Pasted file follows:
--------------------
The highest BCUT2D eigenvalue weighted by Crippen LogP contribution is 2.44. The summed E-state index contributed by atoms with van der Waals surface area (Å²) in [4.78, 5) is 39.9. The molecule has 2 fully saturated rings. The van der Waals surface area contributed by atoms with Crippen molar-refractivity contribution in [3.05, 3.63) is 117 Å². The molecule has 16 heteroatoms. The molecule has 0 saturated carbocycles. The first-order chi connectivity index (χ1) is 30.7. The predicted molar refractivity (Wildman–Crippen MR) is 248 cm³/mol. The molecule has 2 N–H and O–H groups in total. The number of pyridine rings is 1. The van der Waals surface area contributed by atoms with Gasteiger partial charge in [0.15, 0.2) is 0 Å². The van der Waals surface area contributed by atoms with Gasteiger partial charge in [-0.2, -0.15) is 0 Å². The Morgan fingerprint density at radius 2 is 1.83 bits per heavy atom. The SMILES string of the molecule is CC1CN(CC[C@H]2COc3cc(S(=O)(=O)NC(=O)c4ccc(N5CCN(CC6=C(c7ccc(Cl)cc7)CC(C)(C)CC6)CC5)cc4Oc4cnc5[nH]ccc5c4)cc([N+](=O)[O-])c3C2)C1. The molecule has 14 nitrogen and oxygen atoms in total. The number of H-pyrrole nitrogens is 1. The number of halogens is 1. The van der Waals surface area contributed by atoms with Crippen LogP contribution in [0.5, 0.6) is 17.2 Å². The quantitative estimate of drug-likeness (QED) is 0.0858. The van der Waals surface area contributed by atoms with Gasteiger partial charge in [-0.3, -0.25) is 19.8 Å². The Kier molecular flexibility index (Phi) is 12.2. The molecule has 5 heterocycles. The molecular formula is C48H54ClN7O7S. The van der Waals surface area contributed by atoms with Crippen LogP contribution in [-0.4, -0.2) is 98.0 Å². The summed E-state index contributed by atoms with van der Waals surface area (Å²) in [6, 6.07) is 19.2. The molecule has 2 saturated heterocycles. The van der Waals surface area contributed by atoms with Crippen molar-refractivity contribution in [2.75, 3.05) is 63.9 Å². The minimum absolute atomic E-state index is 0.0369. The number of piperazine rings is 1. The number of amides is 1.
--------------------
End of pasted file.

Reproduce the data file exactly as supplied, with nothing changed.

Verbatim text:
The highest BCUT2D eigenvalue weighted by Crippen LogP contribution is 2.44. The summed E-state index contributed by atoms with van der Waals surface area (Å²) in [4.78, 5) is 39.9. The molecule has 2 fully saturated rings. The van der Waals surface area contributed by atoms with Crippen molar-refractivity contribution in [3.05, 3.63) is 117 Å². The molecule has 16 heteroatoms. The molecule has 0 saturated carbocycles. The first-order chi connectivity index (χ1) is 30.7. The predicted molar refractivity (Wildman–Crippen MR) is 248 cm³/mol. The molecule has 2 N–H and O–H groups in total. The number of pyridine rings is 1. The van der Waals surface area contributed by atoms with Gasteiger partial charge in [0.15, 0.2) is 0 Å². The van der Waals surface area contributed by atoms with Gasteiger partial charge in [-0.2, -0.15) is 0 Å². The Morgan fingerprint density at radius 2 is 1.83 bits per heavy atom. The SMILES string of the molecule is CC1CN(CC[C@H]2COc3cc(S(=O)(=O)NC(=O)c4ccc(N5CCN(CC6=C(c7ccc(Cl)cc7)CC(C)(C)CC6)CC5)cc4Oc4cnc5[nH]ccc5c4)cc([N+](=O)[O-])c3C2)C1. The molecule has 14 nitrogen and oxygen atoms in total. The number of H-pyrrole nitrogens is 1. The number of halogens is 1. The van der Waals surface area contributed by atoms with Crippen LogP contribution in [0.5, 0.6) is 17.2 Å². The quantitative estimate of drug-likeness (QED) is 0.0858. The van der Waals surface area contributed by atoms with Gasteiger partial charge in [-0.3, -0.25) is 19.8 Å². The Kier molecular flexibility index (Phi) is 12.2. The molecule has 5 heterocycles. The molecular formula is C48H54ClN7O7S. The van der Waals surface area contributed by atoms with Crippen LogP contribution in [-0.4, -0.2) is 98.0 Å². The summed E-state index contributed by atoms with van der Waals surface area (Å²) in [6, 6.07) is 19.2. The molecule has 2 saturated heterocycles. The van der Waals surface area contributed by atoms with Crippen molar-refractivity contribution in [2.75, 3.05) is 63.9 Å². The minimum absolute atomic E-state index is 0.0369. The number of piperazine rings is 1. The number of amides is 1.